From Wikipedia, the free encyclopedia
Jump to navigation Jump to search

Sadaat-e-Bara or Sadaat Bahera
Regions with significant populations
 India Pakistan
Allah-green.svg Islam 100% •
Related ethnic groups
SayyidArabSayyid of Uttar PradeshSadaat AmrohaGardezi Sadaat • Sadaat-e-Sirsi * Sadaat-e-BilgramSadaat-e-Saithal

Sadaat-e-Bahera, sometimes pronounced Sadaat-e-Bahara, are a community of Sayyids, originally from a group of twelve villages situated in the Muzaffarnagar district of Uttar Pradesh in India. This community had considerable influence during the reign of the Mughal Empire. Its members were also found in Karnal District and Haryana, Gujarat & Karnataka state in India.Some of the members of this community have migrated to Pakistan after independence and have settled in Karachi, Khairpur State in Sind and Lahore.[1]

History and origin[edit]

The ancestor of Bārha Sayyids, Sayyid Abu'l Farah Al Hussaini Al Wasti, left his original home in Wasit, Iraq, with his twelve sons at the end of the 10th century or the beginning of the 11th century CE and migrated to India, where he obtained four estates in Punjab. Over time, Abu'l Farah's descendants took over Bārha riyasat (township) in Muzzafarnagar.[2]

There are four sub-divisions of Barha Sadaat in Muzaffarnagar area:[3]

  1. the Tihaanpuri, whose chief town was Jansath, belong to Syed Najm uddin
  2. the Chatraudi, whose chief town was Sambhalhera, belong to syed abu'l Fazaail Al Wasti,
  3. the Kundliwal, whose chief town was Mujhera, belong to Syed Daoud.
  4. the Jajneri, whose chief town was Bidauli, belong to Syed Abu'l Faraaish,

The origin of the Sadaat-e-Bara or Barha is traced to Sayyid Abu'l Farah Al Hussaini Al Wasti, son of Sayyid Daud Al Hussaini, who came to Ghazni in Afghanistan, from Wasit, at the invitation of Mahmud Ghaznavi. He had twelve sons of whom four settled in four villages Kundli Tihanpur, Jajner and Chhat-Banur, near the city of Patiala. These four sons founded a number of clans, the main ones being Chhatrodi, Kundliwal, Tihanpuri and Jajneri, from the villages assigned to them.[4]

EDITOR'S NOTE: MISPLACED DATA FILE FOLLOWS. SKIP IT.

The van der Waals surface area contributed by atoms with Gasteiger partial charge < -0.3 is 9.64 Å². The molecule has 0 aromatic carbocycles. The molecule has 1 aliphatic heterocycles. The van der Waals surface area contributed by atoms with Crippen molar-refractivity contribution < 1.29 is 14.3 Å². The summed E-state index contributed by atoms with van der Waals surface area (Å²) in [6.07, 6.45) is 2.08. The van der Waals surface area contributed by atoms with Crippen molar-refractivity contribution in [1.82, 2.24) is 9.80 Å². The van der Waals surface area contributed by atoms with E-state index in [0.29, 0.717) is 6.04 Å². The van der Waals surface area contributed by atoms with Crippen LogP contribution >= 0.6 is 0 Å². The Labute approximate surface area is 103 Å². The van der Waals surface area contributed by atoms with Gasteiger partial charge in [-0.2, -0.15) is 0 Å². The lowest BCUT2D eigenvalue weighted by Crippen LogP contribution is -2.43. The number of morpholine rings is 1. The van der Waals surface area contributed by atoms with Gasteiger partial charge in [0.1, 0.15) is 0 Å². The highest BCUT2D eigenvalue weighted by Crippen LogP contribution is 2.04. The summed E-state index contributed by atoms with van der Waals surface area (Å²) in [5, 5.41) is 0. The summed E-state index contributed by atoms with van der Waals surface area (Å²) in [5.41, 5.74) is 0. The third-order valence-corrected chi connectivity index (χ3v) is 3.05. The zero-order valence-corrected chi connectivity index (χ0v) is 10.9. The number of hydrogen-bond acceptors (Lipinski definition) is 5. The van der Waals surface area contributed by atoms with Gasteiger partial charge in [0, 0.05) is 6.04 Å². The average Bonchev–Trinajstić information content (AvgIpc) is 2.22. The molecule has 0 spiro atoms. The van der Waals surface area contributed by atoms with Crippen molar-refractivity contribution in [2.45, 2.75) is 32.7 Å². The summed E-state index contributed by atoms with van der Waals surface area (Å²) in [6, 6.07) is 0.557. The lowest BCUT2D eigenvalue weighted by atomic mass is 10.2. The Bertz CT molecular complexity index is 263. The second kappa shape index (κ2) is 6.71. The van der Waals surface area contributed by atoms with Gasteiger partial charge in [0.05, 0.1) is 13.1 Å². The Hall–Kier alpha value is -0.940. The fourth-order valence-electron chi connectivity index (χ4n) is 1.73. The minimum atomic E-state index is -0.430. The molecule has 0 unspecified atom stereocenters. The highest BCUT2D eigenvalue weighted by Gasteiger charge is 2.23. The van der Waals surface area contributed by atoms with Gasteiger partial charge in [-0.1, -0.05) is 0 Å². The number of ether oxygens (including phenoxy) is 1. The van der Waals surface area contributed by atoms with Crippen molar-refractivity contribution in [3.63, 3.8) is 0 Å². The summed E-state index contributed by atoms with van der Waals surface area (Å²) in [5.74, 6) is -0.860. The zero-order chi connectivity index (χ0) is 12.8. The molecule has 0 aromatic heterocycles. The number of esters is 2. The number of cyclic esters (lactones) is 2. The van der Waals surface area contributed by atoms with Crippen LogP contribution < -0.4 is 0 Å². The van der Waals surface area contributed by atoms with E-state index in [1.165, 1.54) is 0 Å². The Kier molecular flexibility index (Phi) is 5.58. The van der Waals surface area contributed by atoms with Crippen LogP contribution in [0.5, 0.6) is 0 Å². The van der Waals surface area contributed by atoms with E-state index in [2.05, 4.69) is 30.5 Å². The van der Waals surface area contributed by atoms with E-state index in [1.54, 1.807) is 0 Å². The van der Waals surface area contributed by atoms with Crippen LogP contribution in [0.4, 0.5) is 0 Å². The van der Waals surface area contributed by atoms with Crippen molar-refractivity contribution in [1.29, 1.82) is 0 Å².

Another descendant of Sayyid Abu'l Farah was Syed Mustufa AlHussaini (Thasra Village- Gujarat)& his brothers Syed Alaad(Alauddin) AlHussaini( Gothada Village -Savli-Gujarat) & Syed Nateeb AlHussaini ( Pali Village -Gujarat )came During the Sultan Mahemud Begada's Sultanate 1484 AD & Syed Mustufa's son Syed Muhammed AlHussaini Qazi-ul-qazat who was given a post of Chief justice and a grant of three villages in Sarnal, Gujarat by emperor Aurangzeb in 1674 AD and he migrated there. These three brothers' descendants form the branched of Sadat Bárha in Gujarat (Thasra, Pali & Gothada).

When the Sayyids came to India from Central Asia they chose to settle in Muzaffarnagar; these people were called the Saiyids of Barha or (Sadaat-e-Barah)]. The area has one of the largest concentrations of Sayyids in India.


Some of the villages where Barha Sayyids can be found are:

See also[edit]


  1. ^ People of India Uttar Pradesh Volume XLII Part Three page 1247 Manohar Publications
  2. ^ The Encyclopaedia of Islam: Supplement : Parts 1-2, page 126, Clifford Edmund Bosworth, Brill Archive, 1980
  3. ^ Memoirs on the history, folk-lore, and distribution of the races of the North Western Provinces of India, Sir Henry Miers Elliot, Trübner & co., 1869
  4. ^ ain-e-Akbari Abul Fazal Henry Beveridge's translation Footnote on Sayyeds of Barha

External links[edit]